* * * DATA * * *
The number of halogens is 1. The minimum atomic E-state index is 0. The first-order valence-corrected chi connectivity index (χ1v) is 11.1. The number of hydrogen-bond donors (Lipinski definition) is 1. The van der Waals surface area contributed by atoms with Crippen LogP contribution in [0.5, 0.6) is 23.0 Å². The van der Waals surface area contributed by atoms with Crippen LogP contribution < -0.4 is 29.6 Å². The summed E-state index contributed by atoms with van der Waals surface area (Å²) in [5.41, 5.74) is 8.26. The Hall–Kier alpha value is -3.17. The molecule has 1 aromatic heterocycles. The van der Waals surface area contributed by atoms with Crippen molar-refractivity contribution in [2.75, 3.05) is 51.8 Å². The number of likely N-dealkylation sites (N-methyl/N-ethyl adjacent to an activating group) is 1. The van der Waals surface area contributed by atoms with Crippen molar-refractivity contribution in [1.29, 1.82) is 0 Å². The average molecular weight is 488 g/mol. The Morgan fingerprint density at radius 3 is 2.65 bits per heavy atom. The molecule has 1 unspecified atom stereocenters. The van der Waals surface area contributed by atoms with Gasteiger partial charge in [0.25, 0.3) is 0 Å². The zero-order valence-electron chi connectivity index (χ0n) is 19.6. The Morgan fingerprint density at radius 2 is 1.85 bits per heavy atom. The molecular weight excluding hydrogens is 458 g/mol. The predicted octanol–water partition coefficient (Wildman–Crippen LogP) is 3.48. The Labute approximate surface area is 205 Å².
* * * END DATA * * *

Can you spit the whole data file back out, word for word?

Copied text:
The number of halogens is 1. The minimum atomic E-state index is 0. The first-order valence-corrected chi connectivity index (χ1v) is 11.1. The number of hydrogen-bond donors (Lipinski definition) is 1. The van der Waals surface area contributed by atoms with Crippen LogP contribution in [0.5, 0.6) is 23.0 Å². The van der Waals surface area contributed by atoms with Crippen LogP contribution < -0.4 is 29.6 Å². The summed E-state index contributed by atoms with van der Waals surface area (Å²) in [5.41, 5.74) is 8.26. The Hall–Kier alpha value is -3.17. The molecule has 1 aromatic heterocycles. The van der Waals surface area contributed by atoms with Crippen molar-refractivity contribution in [2.75, 3.05) is 51.8 Å². The number of likely N-dealkylation sites (N-methyl/N-ethyl adjacent to an activating group) is 1. The van der Waals surface area contributed by atoms with Crippen molar-refractivity contribution in [1.29, 1.82) is 0 Å². The average molecular weight is 488 g/mol. The Morgan fingerprint density at radius 3 is 2.65 bits per heavy atom. The molecule has 1 unspecified atom stereocenters. The van der Waals surface area contributed by atoms with Gasteiger partial charge in [0.25, 0.3) is 0 Å². The zero-order valence-electron chi connectivity index (χ0n) is 19.6. The Morgan fingerprint density at radius 2 is 1.85 bits per heavy atom. The molecular weight excluding hydrogens is 458 g/mol. The predicted octanol–water partition coefficient (Wildman–Crippen LogP) is 3.48. The Labute approximate surface area is 205 Å².